And behold, a lawyer stood up to put [Jesus] to the test, saying, “Teacher, what must I do to inherit eternal life?” He said to him, “What is written in the law? How do you read?” And he answered, “You shall love the Lord your God with all your heart, and with all your soul, and with all your strength, and with all your mind; and your neighbor as yourself.” And he said to him, “You have answered right; do this, and you will live.”
But he, desiring to justify himself, said to Jesus, “And who is my neighbor?”
—Luke 10:25-29, RSV
Chapter 9 Summary
This week, our subject is Chapter 9 of Welcoming the Stranger, “Immigration and the Church Today.” Chapter 9 describes how immigrants affect the demographics, culture, worship styles, spiritual life, and work of the church. While re-reading this chapter to prepare for our discussion, I found it overwhelming. While on the one hand Soerens and Yang challenge us, I’d argue that most of the chapter is focused on the opportunities that immigration presents the Church for revitalized ministry. The American Church has the opportunity to experience a deeper joy as it serves immigrants as fellow family members and not as strangers or even neighbors. I found it difficult to write a summary for this chapter, and have decided that this week, my post will be almost completely reflection. I will guide you through some of the thoughts that rose up in me as I was led by Soerens and Yang through thinking about how immigration to the United States affects the American church. As with everything on this blog series, charge all offense to me and not to Soerens or Yang—unless you have read their words for yourself! This week, I’m coming from the heart because much of what they bring to our attention provoked an emotional and not detached reaction from within me.
Key Discussion Questions
- If your church were to create a statement on immigration, what would it say?
- Do you agree with the authors when they state that God is using cultural diversity to accomplish his greater purposes here on earth?
- After reading this chapter, what do you think is essential to God’s heart in the midst of the immigration debate? What do you think God may be asking of you as you read this book?
Partway into this chapter, Soerens and Yang describe Prof. Soong-Chan Rah’s book, The New Evangelicalism, and point out that he argues that it is not enough for the church to move from hostility toward immigrants to hospitality, welcoming them as guests:
Ultimately, we must live into the biblical vision of the church as the family of God, with brothers and sisters of different backgrounds living within the same household under one Father. “Hospitality only takes us so far,” he writes. “How do we move from being simply hospitable to one another to actually becoming a family?…You will have kimchi on the table for that one meal when you entertain me as a guest. But what if you have to stock kimchi in your refrigerator every single day?” (Soerens and Yang, p.186)
We are reminded in Chapter 9 that we must move from seeing each other as strangers to recognizing neighbors and, ultimately, to recognizing family when these strangers become fellow believers (p.186).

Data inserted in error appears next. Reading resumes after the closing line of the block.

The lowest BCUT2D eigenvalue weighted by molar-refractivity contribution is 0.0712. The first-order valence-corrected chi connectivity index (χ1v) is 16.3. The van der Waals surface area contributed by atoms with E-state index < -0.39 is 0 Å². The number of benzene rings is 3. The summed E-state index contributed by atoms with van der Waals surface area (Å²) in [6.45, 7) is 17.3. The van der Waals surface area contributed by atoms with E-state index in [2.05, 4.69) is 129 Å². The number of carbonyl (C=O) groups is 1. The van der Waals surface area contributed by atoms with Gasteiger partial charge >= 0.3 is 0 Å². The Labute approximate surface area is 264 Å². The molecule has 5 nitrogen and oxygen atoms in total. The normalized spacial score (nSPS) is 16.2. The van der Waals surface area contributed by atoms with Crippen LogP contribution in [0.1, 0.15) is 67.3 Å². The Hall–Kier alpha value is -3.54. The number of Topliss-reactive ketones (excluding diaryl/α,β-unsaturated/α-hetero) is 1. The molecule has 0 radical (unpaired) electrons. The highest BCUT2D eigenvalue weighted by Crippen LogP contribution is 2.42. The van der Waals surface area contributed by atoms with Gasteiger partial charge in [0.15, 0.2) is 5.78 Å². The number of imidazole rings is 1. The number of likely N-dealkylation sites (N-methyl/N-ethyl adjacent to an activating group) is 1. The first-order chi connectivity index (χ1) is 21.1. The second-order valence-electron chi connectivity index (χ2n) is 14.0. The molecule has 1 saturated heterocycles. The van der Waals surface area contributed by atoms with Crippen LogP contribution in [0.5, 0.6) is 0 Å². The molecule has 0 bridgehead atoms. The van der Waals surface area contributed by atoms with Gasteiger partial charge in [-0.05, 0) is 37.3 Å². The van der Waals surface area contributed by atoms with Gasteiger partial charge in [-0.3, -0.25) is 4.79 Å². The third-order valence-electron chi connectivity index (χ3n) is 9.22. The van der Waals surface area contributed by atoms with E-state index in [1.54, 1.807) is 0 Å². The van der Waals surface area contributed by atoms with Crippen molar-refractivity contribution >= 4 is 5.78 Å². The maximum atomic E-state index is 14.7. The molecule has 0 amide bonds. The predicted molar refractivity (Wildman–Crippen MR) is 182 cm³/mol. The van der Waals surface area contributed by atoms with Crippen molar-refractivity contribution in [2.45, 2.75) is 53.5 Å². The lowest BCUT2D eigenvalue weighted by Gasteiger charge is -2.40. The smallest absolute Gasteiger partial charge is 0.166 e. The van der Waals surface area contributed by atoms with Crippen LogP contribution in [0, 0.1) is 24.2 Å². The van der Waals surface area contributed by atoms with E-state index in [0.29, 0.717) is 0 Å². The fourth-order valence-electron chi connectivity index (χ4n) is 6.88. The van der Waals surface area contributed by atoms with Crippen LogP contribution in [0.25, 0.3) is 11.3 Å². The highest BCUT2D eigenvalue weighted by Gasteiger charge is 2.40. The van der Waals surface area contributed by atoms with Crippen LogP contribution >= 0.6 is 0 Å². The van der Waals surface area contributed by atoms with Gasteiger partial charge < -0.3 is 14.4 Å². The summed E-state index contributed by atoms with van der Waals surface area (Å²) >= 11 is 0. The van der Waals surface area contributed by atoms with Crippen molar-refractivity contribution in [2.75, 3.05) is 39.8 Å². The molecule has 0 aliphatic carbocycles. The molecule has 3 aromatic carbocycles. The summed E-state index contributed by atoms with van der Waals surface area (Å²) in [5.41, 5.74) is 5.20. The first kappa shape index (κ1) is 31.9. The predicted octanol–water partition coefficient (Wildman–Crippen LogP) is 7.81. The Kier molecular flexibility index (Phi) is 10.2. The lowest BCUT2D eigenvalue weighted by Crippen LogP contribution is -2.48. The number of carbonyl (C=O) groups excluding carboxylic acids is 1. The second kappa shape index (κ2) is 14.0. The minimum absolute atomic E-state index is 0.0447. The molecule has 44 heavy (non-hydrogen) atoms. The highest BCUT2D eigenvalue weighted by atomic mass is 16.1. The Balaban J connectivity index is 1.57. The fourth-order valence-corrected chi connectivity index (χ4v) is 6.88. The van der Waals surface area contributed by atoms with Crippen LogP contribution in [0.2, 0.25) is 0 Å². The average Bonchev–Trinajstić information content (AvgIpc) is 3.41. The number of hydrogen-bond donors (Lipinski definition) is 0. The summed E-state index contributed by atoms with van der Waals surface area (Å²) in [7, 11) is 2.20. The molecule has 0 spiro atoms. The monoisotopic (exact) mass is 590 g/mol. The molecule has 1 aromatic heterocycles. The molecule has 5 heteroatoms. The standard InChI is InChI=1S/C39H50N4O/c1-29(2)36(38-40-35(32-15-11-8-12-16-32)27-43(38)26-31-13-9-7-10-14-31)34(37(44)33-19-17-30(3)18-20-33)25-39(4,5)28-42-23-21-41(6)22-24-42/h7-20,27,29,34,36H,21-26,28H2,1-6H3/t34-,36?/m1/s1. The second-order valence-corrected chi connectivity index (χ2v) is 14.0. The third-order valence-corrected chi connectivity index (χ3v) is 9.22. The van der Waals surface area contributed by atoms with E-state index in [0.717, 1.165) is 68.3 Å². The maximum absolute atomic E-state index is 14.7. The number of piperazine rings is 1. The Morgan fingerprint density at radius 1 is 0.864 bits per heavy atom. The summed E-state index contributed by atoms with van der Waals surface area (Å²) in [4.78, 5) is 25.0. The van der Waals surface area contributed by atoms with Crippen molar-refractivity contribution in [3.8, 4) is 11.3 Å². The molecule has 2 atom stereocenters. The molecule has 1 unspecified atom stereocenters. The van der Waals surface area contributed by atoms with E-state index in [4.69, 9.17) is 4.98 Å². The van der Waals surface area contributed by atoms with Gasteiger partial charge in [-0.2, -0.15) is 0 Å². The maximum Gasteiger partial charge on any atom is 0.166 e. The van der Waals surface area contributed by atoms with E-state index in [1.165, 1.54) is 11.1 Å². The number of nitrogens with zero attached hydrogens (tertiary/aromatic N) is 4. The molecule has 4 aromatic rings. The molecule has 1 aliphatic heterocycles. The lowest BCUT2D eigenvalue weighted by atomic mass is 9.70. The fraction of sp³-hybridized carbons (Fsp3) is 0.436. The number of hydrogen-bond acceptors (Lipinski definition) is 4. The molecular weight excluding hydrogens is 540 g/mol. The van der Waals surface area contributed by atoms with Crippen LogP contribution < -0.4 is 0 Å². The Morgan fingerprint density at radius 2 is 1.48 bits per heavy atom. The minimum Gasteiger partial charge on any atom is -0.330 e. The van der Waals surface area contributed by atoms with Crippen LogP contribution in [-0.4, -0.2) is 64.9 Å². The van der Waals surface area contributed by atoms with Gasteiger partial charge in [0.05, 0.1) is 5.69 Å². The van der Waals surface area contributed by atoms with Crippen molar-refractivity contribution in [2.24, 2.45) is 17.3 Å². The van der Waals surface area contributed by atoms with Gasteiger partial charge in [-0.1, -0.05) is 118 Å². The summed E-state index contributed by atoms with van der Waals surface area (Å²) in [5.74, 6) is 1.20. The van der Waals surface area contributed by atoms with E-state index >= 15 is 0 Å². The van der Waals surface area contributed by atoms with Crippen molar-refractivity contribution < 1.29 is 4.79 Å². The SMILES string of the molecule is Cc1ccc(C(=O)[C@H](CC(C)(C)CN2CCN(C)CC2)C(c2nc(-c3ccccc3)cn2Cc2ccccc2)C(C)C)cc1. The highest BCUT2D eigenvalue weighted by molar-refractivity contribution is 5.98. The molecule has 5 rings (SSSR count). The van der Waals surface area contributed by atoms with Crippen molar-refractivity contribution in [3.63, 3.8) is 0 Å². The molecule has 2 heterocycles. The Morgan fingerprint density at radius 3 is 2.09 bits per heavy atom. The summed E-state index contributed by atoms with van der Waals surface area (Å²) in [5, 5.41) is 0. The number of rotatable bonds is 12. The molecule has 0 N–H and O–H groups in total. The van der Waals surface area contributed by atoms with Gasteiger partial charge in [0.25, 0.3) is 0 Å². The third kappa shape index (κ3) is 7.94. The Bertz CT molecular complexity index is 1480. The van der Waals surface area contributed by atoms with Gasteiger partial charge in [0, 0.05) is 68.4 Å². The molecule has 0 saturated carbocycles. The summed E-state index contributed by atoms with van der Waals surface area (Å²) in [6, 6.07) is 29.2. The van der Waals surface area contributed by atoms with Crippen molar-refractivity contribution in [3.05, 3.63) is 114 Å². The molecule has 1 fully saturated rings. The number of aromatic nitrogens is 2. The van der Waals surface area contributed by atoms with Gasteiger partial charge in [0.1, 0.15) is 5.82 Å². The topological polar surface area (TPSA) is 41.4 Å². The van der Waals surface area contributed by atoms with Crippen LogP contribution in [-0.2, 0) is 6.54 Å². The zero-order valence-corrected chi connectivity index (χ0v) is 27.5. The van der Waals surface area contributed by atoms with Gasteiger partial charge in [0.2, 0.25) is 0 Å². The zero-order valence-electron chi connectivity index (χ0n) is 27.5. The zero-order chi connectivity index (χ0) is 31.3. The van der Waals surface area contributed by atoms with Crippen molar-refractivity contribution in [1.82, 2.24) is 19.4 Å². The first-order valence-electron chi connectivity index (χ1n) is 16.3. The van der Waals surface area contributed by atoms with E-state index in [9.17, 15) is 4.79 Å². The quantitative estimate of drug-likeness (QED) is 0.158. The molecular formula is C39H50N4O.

This is so difficult to do, because we must relinquish control of our communities in order to recognize one another as family. We must recognize that, just as with our earthly families we do not choose who our brothers and sisters are, our family composition is determined by who our Heavenly Father is and whom he has brought near to us. We must admit that our worship is culturally influenced—just like the worship styles of every other culture—and we must be willing to give up what is familiar to us in order to follow God our Father into what he is doing among those who are living among us and being brought to us. This is true not just for White Americans, who have been on the receiving end of this criticism most often, but this is true for all Americans who are finding themselves responsible for responding biblically to this moment in our Nation’s life.
I decided to begin this blog post not with a quote from the book, but quoting the introduction to the story of the Good Samaritan, because it is crucial to establishing one’s heart’s orientation towards these issues. The beginning of the account starts with a lawyer asking Christ what is required to inherit eternal life. You’ll notice that Christ is satisfied with his original response, but watch what the young lawyer says next: “Who is my neighbor?” And why did he ask this? Well, the Scripture tells us that the lawyer sought to justify himself.
This is why I find reading Scripture such a harrowing experience. From Old to New Testaments, my experience with reading the Bible goes something like this:
- I read something fascinating or inspiring;
- I learn that that fascinating or inspiring thing would have been profoundly shocking or challenging to the original hearers;
- I reflect on why that thing would have been shocking or challenging;
- I realize how I am now supposed to understand and be challenged by God’s impossible demand on me;
- I leave the Scripture somewhat unsure about how I am supposed to do what is commanded. When we realize how much it will cost to do what is commanded, I seek to justify myself by excusing myself from the cost.